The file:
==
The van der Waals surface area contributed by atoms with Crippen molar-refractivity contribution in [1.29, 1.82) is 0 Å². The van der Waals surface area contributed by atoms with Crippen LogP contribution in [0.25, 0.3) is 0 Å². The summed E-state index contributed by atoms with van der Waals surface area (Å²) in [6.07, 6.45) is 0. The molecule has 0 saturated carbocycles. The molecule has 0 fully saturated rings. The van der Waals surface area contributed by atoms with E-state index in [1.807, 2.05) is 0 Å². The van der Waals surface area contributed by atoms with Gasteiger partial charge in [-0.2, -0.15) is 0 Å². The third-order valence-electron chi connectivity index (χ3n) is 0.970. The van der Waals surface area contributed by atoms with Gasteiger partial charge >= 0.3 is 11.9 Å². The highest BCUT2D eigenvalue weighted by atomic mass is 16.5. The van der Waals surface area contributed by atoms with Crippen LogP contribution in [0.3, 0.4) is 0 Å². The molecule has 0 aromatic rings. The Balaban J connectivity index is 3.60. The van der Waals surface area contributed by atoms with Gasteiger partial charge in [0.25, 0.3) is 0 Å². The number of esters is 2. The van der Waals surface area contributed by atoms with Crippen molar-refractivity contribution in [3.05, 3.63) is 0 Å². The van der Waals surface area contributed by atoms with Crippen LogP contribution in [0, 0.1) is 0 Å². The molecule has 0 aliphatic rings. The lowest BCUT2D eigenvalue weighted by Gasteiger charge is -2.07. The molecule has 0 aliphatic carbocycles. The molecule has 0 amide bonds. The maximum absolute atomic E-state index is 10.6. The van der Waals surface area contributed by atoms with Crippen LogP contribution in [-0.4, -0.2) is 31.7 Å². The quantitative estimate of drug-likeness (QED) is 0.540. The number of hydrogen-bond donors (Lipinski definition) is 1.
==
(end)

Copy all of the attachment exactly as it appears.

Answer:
The van der Waals surface area contributed by atoms with Crippen molar-refractivity contribution in [1.29, 1.82) is 0 Å². The van der Waals surface area contributed by atoms with Crippen LogP contribution in [0.25, 0.3) is 0 Å². The summed E-state index contributed by atoms with van der Waals surface area (Å²) in [6.07, 6.45) is 0. The molecule has 0 saturated carbocycles. The molecule has 0 fully saturated rings. The van der Waals surface area contributed by atoms with E-state index in [1.807, 2.05) is 0 Å². The van der Waals surface area contributed by atoms with Gasteiger partial charge in [-0.2, -0.15) is 0 Å². The third-order valence-electron chi connectivity index (χ3n) is 0.970. The van der Waals surface area contributed by atoms with Gasteiger partial charge >= 0.3 is 11.9 Å². The highest BCUT2D eigenvalue weighted by atomic mass is 16.5. The van der Waals surface area contributed by atoms with Crippen LogP contribution in [0.3, 0.4) is 0 Å². The molecule has 0 aromatic rings. The Balaban J connectivity index is 3.60. The van der Waals surface area contributed by atoms with Gasteiger partial charge in [0.25, 0.3) is 0 Å². The number of esters is 2. The van der Waals surface area contributed by atoms with Crippen molar-refractivity contribution in [3.05, 3.63) is 0 Å². The van der Waals surface area contributed by atoms with Crippen LogP contribution in [0, 0.1) is 0 Å². The molecule has 0 aliphatic rings. The lowest BCUT2D eigenvalue weighted by Gasteiger charge is -2.07. The molecule has 0 aliphatic carbocycles. The molecule has 0 amide bonds. The maximum absolute atomic E-state index is 10.6. The van der Waals surface area contributed by atoms with Crippen LogP contribution in [-0.4, -0.2) is 31.7 Å². The quantitative estimate of drug-likeness (QED) is 0.540. The number of hydrogen-bond donors (Lipinski definition) is 1.